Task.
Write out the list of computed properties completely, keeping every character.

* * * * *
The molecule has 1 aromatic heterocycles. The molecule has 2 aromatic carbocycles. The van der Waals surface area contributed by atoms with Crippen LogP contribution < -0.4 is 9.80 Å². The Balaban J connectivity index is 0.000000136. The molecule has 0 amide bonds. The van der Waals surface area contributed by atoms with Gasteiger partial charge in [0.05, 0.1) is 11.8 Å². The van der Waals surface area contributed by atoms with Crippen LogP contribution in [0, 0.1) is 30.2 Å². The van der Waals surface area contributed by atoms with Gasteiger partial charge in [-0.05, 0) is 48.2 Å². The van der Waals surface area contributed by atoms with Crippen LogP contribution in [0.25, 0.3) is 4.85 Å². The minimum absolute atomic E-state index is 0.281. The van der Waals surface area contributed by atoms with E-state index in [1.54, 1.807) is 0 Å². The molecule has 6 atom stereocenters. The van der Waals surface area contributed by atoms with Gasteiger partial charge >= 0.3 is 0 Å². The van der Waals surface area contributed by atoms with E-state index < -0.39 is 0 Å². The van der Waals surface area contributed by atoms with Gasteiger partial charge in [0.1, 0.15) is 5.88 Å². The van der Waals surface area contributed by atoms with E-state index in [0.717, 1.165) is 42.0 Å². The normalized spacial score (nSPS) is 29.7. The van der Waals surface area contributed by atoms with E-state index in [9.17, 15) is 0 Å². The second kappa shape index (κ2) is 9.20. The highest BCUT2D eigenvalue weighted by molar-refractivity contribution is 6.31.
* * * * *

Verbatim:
The molecule has 1 aromatic heterocycles. The molecule has 2 aromatic carbocycles. The van der Waals surface area contributed by atoms with Crippen LogP contribution < -0.4 is 9.80 Å². The Balaban J connectivity index is 0.000000136. The molecule has 0 amide bonds. The van der Waals surface area contributed by atoms with Gasteiger partial charge in [0.05, 0.1) is 11.8 Å². The van der Waals surface area contributed by atoms with Crippen LogP contribution in [0, 0.1) is 30.2 Å². The van der Waals surface area contributed by atoms with Gasteiger partial charge in [-0.05, 0) is 48.2 Å². The van der Waals surface area contributed by atoms with Crippen LogP contribution in [0.25, 0.3) is 4.85 Å². The minimum absolute atomic E-state index is 0.281. The van der Waals surface area contributed by atoms with E-state index in [1.54, 1.807) is 0 Å². The molecule has 6 atom stereocenters. The van der Waals surface area contributed by atoms with Gasteiger partial charge >= 0.3 is 0 Å². The van der Waals surface area contributed by atoms with E-state index < -0.39 is 0 Å². The van der Waals surface area contributed by atoms with Gasteiger partial charge in [0.1, 0.15) is 5.88 Å². The van der Waals surface area contributed by atoms with E-state index in [0.717, 1.165) is 42.0 Å². The normalized spacial score (nSPS) is 29.7. The van der Waals surface area contributed by atoms with E-state index in [9.17, 15) is 0 Å². The second kappa shape index (κ2) is 9.20. The highest BCUT2D eigenvalue weighted by molar-refractivity contribution is 6.31.